Like the European Christmas, America’s Thanksgiving is edging towards being an entirely retail-driven festival. Black Friday, the day after the holiday, has been the busiest shopping day of the year for a while; we now also have Small Business Saturday and Cyber-Monday (for online buyers), and no doubt some marketing fiend somewhere is seeking to theme Sunday and Tuesday also.
Those capitalistic Puritans would have been proud, right? Max Weber says so. Liberated from the clutches of a static and stultifying Europe (and skipping all those EU summits), they worked hard, saw profits and wealth as evidence of God’s calling, and we ended up with the greatest economy on earth.
Well, not really. Not only were they pretty feeble producers themselves to begin with – Bill Bryson claims the Mayflower carried not a single cow or horse or plough (plow, whatever) or fishing line – but the Massachusetts colonists had some peculiar views about business. Read more
Intriguing piece in the Economist about “Chilecon Valley”, Chile’s attempt to snaffle some of the start-up tech talent driven out of the US by self-destructive American immigration laws. Some public seed capital and easy-to-get work visas and the sector is up and going.
So where does this leave the argument that a tough intellectual property rights regime, particularly with software and other tech patents, is necessary for innovation? Chile was forced to tighten up its patent and copyright law as a result of its 2004 bilateral trade deal with the US, but Washington remains unhappy about the implementation. Chile is one of the dirty dozen countries (actually 13 in 2012) on USTR’s ominously named annual Priority Watch List for poor IP protection, and Washington is trying to raise the IP bar yet higher for Chile and the other countries in the Trans-Pacific Partnership. Read more
Saul Loeb/AFP/Getty Images
Yesterday, I was all “the emerging markets have a point about running the IMF”. Read more
Greece is usually labelled the eurozone’s most reform-resistant economy, but perhaps that’s because Cyprus slips under most people’s radars, writes Tony Barber. Read more
By Gideon Rachman
Over the past three years, conventional wisdom divided the world’s major economies into two basic groups – the Brics and the sicks. The US and the EU were sick – struggling with high unemployment, low growth and frightening debts. By contrast the Brics (Brazil, Russia, India, China and, by some reckonings, South Africa) were much more dynamic. Investors, businessmen and western politicians made regular pilgrimages there, to gaze at the future.
Demonstrators outside the Spanish parliament on Sept 25 clash with police during a protest against spending cuts. Photo: Getty
The political gulf opening up between Spain’s growing separatist movement in the richest province Catalonia and the government of Mariano Rajoy, backed by King Juan Carlos and the Spanish military, has spooked the markets and provoked much debate in the press about whether Spain can survive in its present form. The country’s increasingly precarious financial position has also tilted the country further towards disaster.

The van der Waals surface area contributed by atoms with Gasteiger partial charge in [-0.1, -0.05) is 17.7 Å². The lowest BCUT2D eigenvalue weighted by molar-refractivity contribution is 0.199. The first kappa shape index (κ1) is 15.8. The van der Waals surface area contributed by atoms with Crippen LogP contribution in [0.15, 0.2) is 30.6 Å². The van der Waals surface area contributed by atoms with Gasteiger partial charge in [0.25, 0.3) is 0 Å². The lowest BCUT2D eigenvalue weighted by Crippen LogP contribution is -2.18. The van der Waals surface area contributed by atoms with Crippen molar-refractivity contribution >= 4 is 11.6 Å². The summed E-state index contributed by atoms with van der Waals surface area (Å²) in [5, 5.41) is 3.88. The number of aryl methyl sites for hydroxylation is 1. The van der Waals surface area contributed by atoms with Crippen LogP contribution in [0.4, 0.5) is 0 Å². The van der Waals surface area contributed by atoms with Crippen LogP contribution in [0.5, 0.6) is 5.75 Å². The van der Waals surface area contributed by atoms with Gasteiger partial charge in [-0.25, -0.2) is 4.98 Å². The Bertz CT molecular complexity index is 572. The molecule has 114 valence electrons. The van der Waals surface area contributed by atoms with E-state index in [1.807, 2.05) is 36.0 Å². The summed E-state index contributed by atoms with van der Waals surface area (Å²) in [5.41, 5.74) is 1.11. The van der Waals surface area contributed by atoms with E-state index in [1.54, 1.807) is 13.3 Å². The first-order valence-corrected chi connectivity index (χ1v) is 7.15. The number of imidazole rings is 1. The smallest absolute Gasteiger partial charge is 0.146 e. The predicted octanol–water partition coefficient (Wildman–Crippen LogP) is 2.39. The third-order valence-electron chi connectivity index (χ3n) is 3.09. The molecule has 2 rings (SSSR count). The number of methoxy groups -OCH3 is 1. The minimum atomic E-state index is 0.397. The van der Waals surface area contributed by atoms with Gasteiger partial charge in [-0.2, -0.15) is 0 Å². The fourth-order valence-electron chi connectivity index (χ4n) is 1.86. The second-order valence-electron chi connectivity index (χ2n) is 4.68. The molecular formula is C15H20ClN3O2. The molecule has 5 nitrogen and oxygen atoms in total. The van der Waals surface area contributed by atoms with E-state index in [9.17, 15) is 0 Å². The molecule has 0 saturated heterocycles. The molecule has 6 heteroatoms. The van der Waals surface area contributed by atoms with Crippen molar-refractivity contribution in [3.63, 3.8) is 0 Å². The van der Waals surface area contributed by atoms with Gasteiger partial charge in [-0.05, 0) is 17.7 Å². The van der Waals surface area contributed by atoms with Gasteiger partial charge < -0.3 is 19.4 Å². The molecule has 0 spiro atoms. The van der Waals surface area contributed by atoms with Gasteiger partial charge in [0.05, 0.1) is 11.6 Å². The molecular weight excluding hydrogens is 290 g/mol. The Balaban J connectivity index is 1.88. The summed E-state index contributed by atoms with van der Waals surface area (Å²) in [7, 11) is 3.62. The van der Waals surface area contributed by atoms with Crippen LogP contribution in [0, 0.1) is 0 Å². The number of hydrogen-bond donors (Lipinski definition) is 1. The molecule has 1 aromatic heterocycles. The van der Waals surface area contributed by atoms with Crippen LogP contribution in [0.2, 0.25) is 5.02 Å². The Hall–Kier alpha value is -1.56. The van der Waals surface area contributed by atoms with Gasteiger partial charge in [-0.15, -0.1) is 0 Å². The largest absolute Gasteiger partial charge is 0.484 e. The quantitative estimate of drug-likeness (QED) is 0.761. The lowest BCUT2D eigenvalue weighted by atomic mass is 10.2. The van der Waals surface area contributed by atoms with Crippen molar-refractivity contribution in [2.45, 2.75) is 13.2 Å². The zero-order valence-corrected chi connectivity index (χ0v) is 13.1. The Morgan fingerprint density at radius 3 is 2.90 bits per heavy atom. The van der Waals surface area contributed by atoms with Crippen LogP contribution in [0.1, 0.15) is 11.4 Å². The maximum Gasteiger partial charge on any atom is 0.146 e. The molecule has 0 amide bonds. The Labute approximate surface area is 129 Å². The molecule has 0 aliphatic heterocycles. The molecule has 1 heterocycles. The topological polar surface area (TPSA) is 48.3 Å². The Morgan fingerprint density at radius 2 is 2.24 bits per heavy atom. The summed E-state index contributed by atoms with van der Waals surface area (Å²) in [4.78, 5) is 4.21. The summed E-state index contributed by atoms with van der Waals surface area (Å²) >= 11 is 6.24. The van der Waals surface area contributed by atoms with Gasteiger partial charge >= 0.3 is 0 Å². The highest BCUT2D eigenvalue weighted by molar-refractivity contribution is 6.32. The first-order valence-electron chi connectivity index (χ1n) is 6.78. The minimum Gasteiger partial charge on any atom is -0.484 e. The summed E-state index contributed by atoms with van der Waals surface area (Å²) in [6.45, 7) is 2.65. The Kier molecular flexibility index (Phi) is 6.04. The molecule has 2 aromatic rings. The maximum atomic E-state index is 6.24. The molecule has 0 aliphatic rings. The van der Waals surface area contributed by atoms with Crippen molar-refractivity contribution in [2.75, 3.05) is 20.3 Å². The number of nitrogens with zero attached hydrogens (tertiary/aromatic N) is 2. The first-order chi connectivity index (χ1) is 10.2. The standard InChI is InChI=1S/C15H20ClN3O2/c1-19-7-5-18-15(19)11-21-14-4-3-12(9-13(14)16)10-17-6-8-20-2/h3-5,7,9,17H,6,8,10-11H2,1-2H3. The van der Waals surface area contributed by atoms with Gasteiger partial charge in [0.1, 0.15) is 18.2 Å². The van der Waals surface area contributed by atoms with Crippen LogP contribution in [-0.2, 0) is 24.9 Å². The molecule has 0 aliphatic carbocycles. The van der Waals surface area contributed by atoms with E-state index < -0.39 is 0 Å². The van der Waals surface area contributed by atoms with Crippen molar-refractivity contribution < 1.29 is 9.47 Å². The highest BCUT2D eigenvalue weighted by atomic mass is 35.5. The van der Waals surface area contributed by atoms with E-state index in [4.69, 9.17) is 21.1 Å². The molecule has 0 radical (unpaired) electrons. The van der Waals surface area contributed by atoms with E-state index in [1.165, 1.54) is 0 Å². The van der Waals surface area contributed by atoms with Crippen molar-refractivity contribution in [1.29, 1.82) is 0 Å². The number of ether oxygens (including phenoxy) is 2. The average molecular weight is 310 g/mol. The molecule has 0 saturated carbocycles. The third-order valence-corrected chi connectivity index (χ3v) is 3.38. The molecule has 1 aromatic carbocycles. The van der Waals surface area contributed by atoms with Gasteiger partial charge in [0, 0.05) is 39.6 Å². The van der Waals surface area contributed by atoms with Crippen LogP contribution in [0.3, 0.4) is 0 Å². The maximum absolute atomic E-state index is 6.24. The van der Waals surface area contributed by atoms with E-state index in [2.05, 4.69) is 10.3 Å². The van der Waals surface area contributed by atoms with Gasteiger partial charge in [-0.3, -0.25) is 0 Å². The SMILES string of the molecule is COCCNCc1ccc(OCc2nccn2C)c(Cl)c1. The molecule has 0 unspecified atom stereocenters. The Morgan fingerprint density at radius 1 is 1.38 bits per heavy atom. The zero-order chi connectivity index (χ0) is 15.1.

In the FT:
The eurozone crisis now threatens the survival of a nation-state, writes David Gardener. The decision of Catalonia’s nationalist government to call a snap election in November – which in practice will amount to a referendum on independence – has opened the way to Catalan secession, and may give a lift to Basque separatists. “As a Spain trapped in the eurozone crisis tries to battle its way through a wrenching recession, it must now contemplate the real possibility that its plurinational state, which replaced the suffocatingly centralist Franco dictatorship with highly devolved regional government, may break up.” Read more
Welcome to our rolling coverage of the eurozone crisis. Mario Draghi has unveiled the ECB’s bond-buying scheme. By Tom Burgis, Ben Fenton, John Aglionby and Ruona Agbroko on the newsdesk in London and Anjli Raval in New York with contributions by FT correspondents around the world. All times are BST.
21.40 As we close up today’s blog, here is a last US markets round-up from Arash Massoudi in New York:
What a day for equities on Wall Street. US stocks jumped to their highest closing level since January 2008 as investors piled into risk assets.
The benchmark S&P 500 rose 2.04 per cent to finish at 1,432.12. All ten broad sector groups on the index moved more than 1 per cent higher. Financials were among the day’s top performers with bulge bracket banks enjoying hefty gains. Bank of America rose 5 per cent to $8.35, Citigroup climbed 4.5 per cent to $31.12 and JPMorgan Chase gained 4.3 per cent to $38.69. Broadly, the S&P 500 is up 13.9 per cent since the start of the year.
The Nasdaq closed at its highest level since December 2000.
A couple of weeks ago, I wrote a fairly critical piece about Mitt Romney’s foreign policy stance. In my column I suggested that Romney’s rhetoric was reminiscent of George W. Bush. But now Romney has made a move that is more reminiscent of George H.W. Bush, which is much more encouraging.
That move is the appointment of Robert Zoellick as the head of Romney’s national-security transition team. This is taken as a strong hint that Zoellick might be Secretary of State in a Romney administration – and he will certainly have a major influence on the senior appointments. Read more
The debate around US corporation tax and offshoring points to American political dysfunction, says Alan Beattie. Read more